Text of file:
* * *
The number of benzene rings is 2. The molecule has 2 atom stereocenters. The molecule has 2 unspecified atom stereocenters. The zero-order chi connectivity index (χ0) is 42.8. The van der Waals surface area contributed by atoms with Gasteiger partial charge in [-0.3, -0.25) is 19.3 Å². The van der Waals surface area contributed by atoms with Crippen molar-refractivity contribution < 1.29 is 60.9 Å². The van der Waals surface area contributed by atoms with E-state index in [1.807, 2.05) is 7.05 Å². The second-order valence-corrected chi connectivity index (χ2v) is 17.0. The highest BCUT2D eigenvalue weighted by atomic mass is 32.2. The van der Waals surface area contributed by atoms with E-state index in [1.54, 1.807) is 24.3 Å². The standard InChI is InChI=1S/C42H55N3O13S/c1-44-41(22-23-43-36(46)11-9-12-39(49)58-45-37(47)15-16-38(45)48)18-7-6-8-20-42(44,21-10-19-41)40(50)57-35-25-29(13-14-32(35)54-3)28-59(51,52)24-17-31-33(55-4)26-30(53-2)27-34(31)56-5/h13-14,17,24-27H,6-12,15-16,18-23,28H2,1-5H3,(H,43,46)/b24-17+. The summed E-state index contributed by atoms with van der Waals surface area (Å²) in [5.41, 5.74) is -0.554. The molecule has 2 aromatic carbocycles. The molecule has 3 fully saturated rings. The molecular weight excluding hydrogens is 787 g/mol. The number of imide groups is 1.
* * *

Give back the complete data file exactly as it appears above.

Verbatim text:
The number of benzene rings is 2. The molecule has 2 atom stereocenters. The molecule has 2 unspecified atom stereocenters. The zero-order chi connectivity index (χ0) is 42.8. The van der Waals surface area contributed by atoms with Gasteiger partial charge in [-0.3, -0.25) is 19.3 Å². The van der Waals surface area contributed by atoms with Crippen molar-refractivity contribution < 1.29 is 60.9 Å². The van der Waals surface area contributed by atoms with E-state index in [1.807, 2.05) is 7.05 Å². The second-order valence-corrected chi connectivity index (χ2v) is 17.0. The highest BCUT2D eigenvalue weighted by atomic mass is 32.2. The van der Waals surface area contributed by atoms with E-state index in [1.54, 1.807) is 24.3 Å². The standard InChI is InChI=1S/C42H55N3O13S/c1-44-41(22-23-43-36(46)11-9-12-39(49)58-45-37(47)15-16-38(45)48)18-7-6-8-20-42(44,21-10-19-41)40(50)57-35-25-29(13-14-32(35)54-3)28-59(51,52)24-17-31-33(55-4)26-30(53-2)27-34(31)56-5/h13-14,17,24-27H,6-12,15-16,18-23,28H2,1-5H3,(H,43,46)/b24-17+. The summed E-state index contributed by atoms with van der Waals surface area (Å²) in [5.41, 5.74) is -0.554. The molecule has 2 aromatic carbocycles. The molecule has 3 fully saturated rings. The molecular weight excluding hydrogens is 787 g/mol. The number of imide groups is 1.